Bug tracking sites that don't do a good job at letting people submit problems don't make sense to me.
Case in point, my experience this morning:
Logging into my favorite messaging client, I found a bug. It was a pretty obscure bug at that.
Knowing that developers like to know of bugs, even when they're small and obscure, I go to the appropriate website and look for the bug system. There was no link clearly marked as "Submit your bug here!", which is fine. I find the appropriate page through the "Support" link.
I tried to search for the problem first, didn't find it in their bug system or in the wiki. It is a pretty obscure thing, so I wasn't really surprised.
When I tried to submit a bug, first I had to create an account. Why oh why do I have to create an account seperately? (Aside: Tabbed browsing is really the only way to go. I don't want to imagine going through this with one browser window.) Then when I tried to create an account, the bug software borked. No "Account Created" confirmation, just Python tracescript.
So I submitted a bug to the bug creator software people, like the page told me to. Luckily, their site let me submit a bug without an account. About 2 hours later, I get a response saying "Sorry, you should report this incident to the administrators of [site I tried to create account on]. This may be a local configuration issue. If not, they'll have the possibility to create a ticket on [bug software site]." I give them credit for the prompt response.
I'd love to submit a bug report to them, but I've already established that I can't create a account to submit a bug! Why couldn't they just forward it to the right system? The site I wanted to submit a bug to was a client and/or user of the bug software. You'd think that they would have the built-in ability reassign the bug to any of their client software systems. Maybe this is too much to ask, but at this point, I'm pretty frustrated.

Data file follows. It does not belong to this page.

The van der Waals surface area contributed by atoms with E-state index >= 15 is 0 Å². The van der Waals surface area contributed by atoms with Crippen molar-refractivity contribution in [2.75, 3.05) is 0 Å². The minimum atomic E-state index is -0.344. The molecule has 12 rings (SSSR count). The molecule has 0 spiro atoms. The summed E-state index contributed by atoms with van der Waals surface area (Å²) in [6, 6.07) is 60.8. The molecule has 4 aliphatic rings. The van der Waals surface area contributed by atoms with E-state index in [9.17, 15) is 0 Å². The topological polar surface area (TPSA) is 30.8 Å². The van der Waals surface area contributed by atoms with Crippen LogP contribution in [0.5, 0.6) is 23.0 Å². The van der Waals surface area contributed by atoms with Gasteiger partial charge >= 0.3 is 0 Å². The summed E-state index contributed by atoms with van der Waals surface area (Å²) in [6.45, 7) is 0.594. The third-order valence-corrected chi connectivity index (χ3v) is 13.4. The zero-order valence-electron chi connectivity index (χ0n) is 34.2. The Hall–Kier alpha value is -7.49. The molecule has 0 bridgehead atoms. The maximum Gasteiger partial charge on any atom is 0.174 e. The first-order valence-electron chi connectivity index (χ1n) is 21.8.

Bug reporting shouldn't be so intimidating, so confusing, or so difficult.
A more ideal experience would include:
1. When you attempt to submit a bug, it should intelligently search the archives for potential matches, and let you see them. There shouldn't be a seperate step to manually search the bug archives. Integrated bug history and wiki search. Brilliant!
2. A number of fields don't make sense or aren't clear to the casual user. These should be optional and identified as such. Priority? Assigned to? Severity? Give those a default as "Don't know". You may want to take the "Assigned to" field out of the submission process, depending.
3. Post bug submit, if your email address doesn't have an account, offer to create one. Otherwise, let the bug go through as "anonymous", w/ or w/o the email address. Or if you'd rather (to prevent spamming of the bug tracking system), require the person to finish creating an account before the bug is officially submitted. Streamline account creation.
I'll have to take some time this afternoon and figure out who to send appropriate emails to for the now 2 bugs I have encountered. It's now past the point where it's too much trouble to even bother, but I'm going to be stubborn about this.
Note: This was written more as a rant and not as a full-featured "this is what's wrong with bug tracking systems today" commentary.